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Why Billions and Trillions in Government Stimulus Will Hurt You

It will take years to sort through the details, but Trump’s $2 trillion COVID-19 response looks like a double-down on the last disaster

Image of a man sitting outside the Reserve Bank of Australia

A man sits outside of the Reserve Bank of Australia in Sydney

Alex Proimos/Flickr/Creative Commons

“I’ve never signed anything with a ‘T’ before,” Donald Trump quipped at the signing of the $2 trillion CARES Act. He reportedly wants his signature on coronavirus relief checks, as if they were Trump Plaza casino chips. This might be a fitting metaphor for America’s post-virus economic future.

The new bailout bill, which combined with a series of Federal Reserve interventions is more like a $6 trillion rescue, is a massive double-down on the 2008 rescue efforts. This bailout of the last bailout sets the stage for permanent state sponsorship of America’s overheated financial markets.

Like 2008, only moreso, the new mega-rescue is a bipartisan effort. Lawamkers sold this as a good thing.

“This is a 9/11 moment,” said Republican congressman Dan Newhouse of Washington state. “A time to put partisan differences aside.”

“We have our differences, but we also know what is important to us,” said House Speaker Nancy Pelosi. “America’s families are important to us.”

Congress needed a year of intense infighting to approve a $4.7 trillion budget, but just a single week to draft this $2 trillion deal. Although members quibbled before the vote over numbers — Bernie Sanders insisted on more unemployment insurance, while others worried about creating a “slush fund” for airlines and other industries — the bill ultimately cruised through, passing in a voice vote in the House and 96-0 in the Senate.

The Emergency Economic Stabilization Act of 2008, the only comparable “We need a gazillion dollars in ten minutes” legislation in recent history, passed after a bitter battle, with 63 House Democrats and 91 House Republicans opposing.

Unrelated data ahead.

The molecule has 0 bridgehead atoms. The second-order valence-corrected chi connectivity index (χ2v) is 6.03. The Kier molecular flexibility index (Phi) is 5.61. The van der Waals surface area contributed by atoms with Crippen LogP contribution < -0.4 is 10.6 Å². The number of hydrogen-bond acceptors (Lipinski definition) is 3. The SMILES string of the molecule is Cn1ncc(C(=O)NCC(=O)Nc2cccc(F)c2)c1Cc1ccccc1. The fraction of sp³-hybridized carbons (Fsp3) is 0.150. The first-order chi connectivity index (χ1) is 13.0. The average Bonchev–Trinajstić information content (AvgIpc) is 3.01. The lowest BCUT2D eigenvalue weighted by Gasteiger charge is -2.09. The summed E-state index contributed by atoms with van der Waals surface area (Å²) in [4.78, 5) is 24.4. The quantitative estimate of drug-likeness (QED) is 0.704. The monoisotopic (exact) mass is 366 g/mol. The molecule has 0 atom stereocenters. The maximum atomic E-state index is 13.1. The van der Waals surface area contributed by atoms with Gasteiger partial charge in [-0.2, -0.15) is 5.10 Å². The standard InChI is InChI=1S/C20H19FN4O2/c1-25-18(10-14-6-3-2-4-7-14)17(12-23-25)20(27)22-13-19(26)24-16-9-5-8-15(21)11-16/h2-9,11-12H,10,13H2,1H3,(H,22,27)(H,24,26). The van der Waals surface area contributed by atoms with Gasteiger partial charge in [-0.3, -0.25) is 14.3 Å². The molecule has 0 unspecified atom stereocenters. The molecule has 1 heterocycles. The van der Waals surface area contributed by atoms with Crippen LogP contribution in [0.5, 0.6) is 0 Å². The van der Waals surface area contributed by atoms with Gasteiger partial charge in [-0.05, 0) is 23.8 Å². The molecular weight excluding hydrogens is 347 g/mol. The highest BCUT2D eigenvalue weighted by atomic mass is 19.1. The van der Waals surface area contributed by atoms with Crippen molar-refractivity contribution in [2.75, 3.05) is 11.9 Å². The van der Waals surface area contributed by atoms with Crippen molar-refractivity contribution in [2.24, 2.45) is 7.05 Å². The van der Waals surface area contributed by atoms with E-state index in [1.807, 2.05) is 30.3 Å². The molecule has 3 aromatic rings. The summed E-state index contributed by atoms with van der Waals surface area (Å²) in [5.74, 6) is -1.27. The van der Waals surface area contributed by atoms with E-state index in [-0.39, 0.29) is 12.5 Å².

Analysts and politicians insisted the new bailout in the broad strokes was uncontroversial, a fire hose of money for virus-ravaged hospitals, workers, and small businesses. Even critics of Wall Street agreed that this one wasn’t a complete washout compared to the last disaster, when the taxpayer was asked to bail out the very people who’d caused the crisis.

“At least this bailout has a Main Street component,” says Dennis Kelleher of Better Markets, a financial watchdog group.

There are serious logistical questions about how money is supposed to get to Main Street – like for instance the use of the tiny Small Business Administration to push $377 billion in emergency loans out the door — but the larger problem has to do with the meat of the bill: backstopping of the financial sector.

As happened in the runup to September 2008, Wall Street in recent weeks warned of Armageddon if the Fed did not immediately start spending billions per minute to buy every conceivable kind of financial product.

The Fed responded by dusting off emergency lending facilities like the Term Asset-Backed Securities Loan Facility (TALF), the Commercial Paper Funding Facility (CPFF), the Money Market Mutual Fund Liquidity Facility (MMLF), the Primary Dealer Credit Facility (PDCF), the Secondary Market Corporate Credit Facility (SMCCF), the Primary Market Corporate Credit Facility (PMCCF), all of which saw action after the crash of 2008. Each would be used to step in and buy financial products in the various markets frozen due to virus panic.

The Fed furthermore announced that on March 23 it would begin buying $50 billion in government-backed mortgage securities, in addition to $75 billion in treasury bills, every day.

They’ve since lowered those numbers, but the scale of these interventions dwarfs any of the Fed’s actions post-2008. A $50 billion buying spree roughly represents as much Fed support of mortgage markets in one day as was done across a month at the peak of the last round of Quantitative Easing. Taken in conjunction with the CARES Act, the Fed and the Treasury were now positioned to become a major ongoing buyer of everything from mortgages to U.S. government debt to exchange traded funds (ETFs) to corporate bonds to money market funds.

The problem? A lot of these markets were already overinflated thanks to post-2008 bailouts and interventions like Quantitative Easing. We’re about to find out that the American economy has been living off dying, dysfunctional, or hyper-leveraged markets for over a decade. The Trump administration just bought this undead economy at retail prices and committed the Fed and the Treasury to sustaining it.